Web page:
Benjamin Muck wrote an interesting piece that may touch strings for some of us. Writing for AutoBlog.com’s contributor network, ‘Open Road’, Benjamin shared his thoughts on the regrets that he and his family have on ‘the car that got away’.
Like for most of us, Benjamin’s affection for classic and muscle cars started early on. “I remember seeing pictures of a perfectly kept, orange Boss 302 that my dad drove around… He had trophies the size of a toddler that he won with that beast of a car…,” Benjamin says. Little does he know that it will be the start of a series of ‘losses’ that he had to deal with later on in life.
Benjamin Muck’s father may have kicked himself ever since for selling his Ford Mustang Boss 302, similar to the one above.
Due to certain family obligations, Benjamin’s father needs to let go of their first family car. “My dad, being a young father, had to sacrifice his true obsession in order to provide for my mother and brother and so, he sold the Boss for a couple of grand and has kicked himself ever since,” he recalls. Similarly, we may regret the decision of selling a classic or vintage car not because primarily of what it is worth for, but the missed opportunity of passing on an otherwise great legacy. Benjamin explains, “I think what really bothers him about the loss of his cherished Boss is that he never got to share the joy, the power and let’s face it, the prestige of owning one of the greatest muscle cars with his boys.”
For Benjamin’s brother, the 1981 Chevrolet Silverado meant more than just utility but the freedom to explore as well.
History tends to repeat itself when Benjamin’s brother had an old, Chevy Silverado. For his brother, having the truck represented not just utility, but the freedom to explore as well. “Like my dad, the truck had to be sold, and once the truck was sold, gone were the motorcycle races and jet ski afternoons. I’m sure he regrets selling that old 1980s truck,” Benjamin recalls. However unlike their dad, his brother can somehow find another one at a reasonable cost.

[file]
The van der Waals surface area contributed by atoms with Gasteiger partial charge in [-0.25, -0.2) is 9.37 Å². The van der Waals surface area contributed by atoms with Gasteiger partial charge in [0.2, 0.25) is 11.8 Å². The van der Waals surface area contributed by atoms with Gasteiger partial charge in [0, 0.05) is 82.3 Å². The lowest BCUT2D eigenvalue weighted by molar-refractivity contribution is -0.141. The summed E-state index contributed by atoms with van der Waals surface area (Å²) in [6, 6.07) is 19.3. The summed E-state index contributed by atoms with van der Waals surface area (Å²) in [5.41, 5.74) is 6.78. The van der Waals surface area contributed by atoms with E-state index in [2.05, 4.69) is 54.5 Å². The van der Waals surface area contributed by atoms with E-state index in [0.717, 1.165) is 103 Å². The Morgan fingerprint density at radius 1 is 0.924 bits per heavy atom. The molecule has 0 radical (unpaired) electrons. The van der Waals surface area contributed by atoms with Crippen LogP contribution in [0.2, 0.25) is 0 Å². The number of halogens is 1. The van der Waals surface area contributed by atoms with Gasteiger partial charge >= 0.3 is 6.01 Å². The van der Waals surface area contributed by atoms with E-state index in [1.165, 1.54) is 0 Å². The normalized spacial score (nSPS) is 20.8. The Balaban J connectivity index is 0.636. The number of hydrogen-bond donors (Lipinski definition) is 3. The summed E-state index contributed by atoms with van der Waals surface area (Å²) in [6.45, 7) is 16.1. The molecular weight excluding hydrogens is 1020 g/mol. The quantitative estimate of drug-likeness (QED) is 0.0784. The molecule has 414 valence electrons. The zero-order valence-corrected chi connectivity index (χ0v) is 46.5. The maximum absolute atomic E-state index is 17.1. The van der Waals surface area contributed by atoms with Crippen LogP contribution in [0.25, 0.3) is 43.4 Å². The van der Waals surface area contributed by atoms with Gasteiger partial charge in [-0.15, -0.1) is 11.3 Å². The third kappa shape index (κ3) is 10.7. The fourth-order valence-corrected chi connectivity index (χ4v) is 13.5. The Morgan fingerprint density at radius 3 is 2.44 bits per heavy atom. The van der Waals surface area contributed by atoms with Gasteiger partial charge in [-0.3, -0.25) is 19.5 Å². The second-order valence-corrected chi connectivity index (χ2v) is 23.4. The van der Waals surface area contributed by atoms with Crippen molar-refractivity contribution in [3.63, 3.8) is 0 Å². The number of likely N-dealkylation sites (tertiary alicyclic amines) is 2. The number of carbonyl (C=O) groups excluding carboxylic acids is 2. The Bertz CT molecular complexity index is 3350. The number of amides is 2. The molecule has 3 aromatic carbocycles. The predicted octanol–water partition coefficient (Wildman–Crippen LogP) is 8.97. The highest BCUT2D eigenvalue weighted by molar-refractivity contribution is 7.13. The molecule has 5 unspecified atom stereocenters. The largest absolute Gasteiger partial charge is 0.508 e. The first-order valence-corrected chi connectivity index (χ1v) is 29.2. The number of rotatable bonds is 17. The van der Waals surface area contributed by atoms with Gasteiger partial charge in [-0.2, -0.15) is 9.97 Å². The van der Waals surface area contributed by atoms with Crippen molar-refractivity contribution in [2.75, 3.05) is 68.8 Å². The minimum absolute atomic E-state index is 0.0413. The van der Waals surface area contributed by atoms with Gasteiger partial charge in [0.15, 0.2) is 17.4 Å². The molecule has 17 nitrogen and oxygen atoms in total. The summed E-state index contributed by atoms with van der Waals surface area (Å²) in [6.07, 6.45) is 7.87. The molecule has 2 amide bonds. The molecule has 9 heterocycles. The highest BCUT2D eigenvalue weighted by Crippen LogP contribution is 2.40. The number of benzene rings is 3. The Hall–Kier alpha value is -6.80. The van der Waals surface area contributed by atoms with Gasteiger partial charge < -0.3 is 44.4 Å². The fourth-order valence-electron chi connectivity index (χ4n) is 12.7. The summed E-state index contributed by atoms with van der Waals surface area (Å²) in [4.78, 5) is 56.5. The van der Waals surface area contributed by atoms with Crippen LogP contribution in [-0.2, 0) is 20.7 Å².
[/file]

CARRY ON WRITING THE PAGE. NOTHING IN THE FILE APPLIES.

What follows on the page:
History tends to cruelly repeats itself when Benjamin sold his 1984 MK1 Volkswagen GTI.
Such fate seems to be tied to the Muck family since Benjamin finds himself faced with a similar predicament. For him, owning a 1984 MK1 Volkswagen GTI meant learning to drive for the first time, experiencing the thrill of the speed, winning memorable races, cracking some pranks and other unforgettable memories. He was so regretful about his decision of selling his ’84 GTI that he had to convince himself of forgetting his blunder. He recalls, “I’ve kicked myself quite regularly about selling her for 500 bucks, but at the time, I needed the cash and it helped me get a safe, secure car that I could drive for years to come. For me, the car was beaten and battered and eventually became a hazard to drive. That rationale made it easy to forget the blunder until I got older, had more disposable income and ultimately transformed into my old man, complaining to my kids about the car I used to have.”
Though Benjamin has plans of purchasing for himself another MK1 Volkswagen GTI, he admits that it’s kind of hard to let go of the regret. He takes solace from the fact that others who find themselves in a similar situation may learn a thing or two from his experience. “We’ve all been there, the car we should have never sold, these are just my family stories, I’m interested in learning about others’ stories and how you might have rectified the mistake,” he says.
How about you, what car did you have to regretfully part ways with? Share us your experiences at the comments below.
‘Open Road’ is AutoBlog.com’s contributor network where car enthusiasts and automotive industry leaders can share their opinion, insights, advice, and experiences.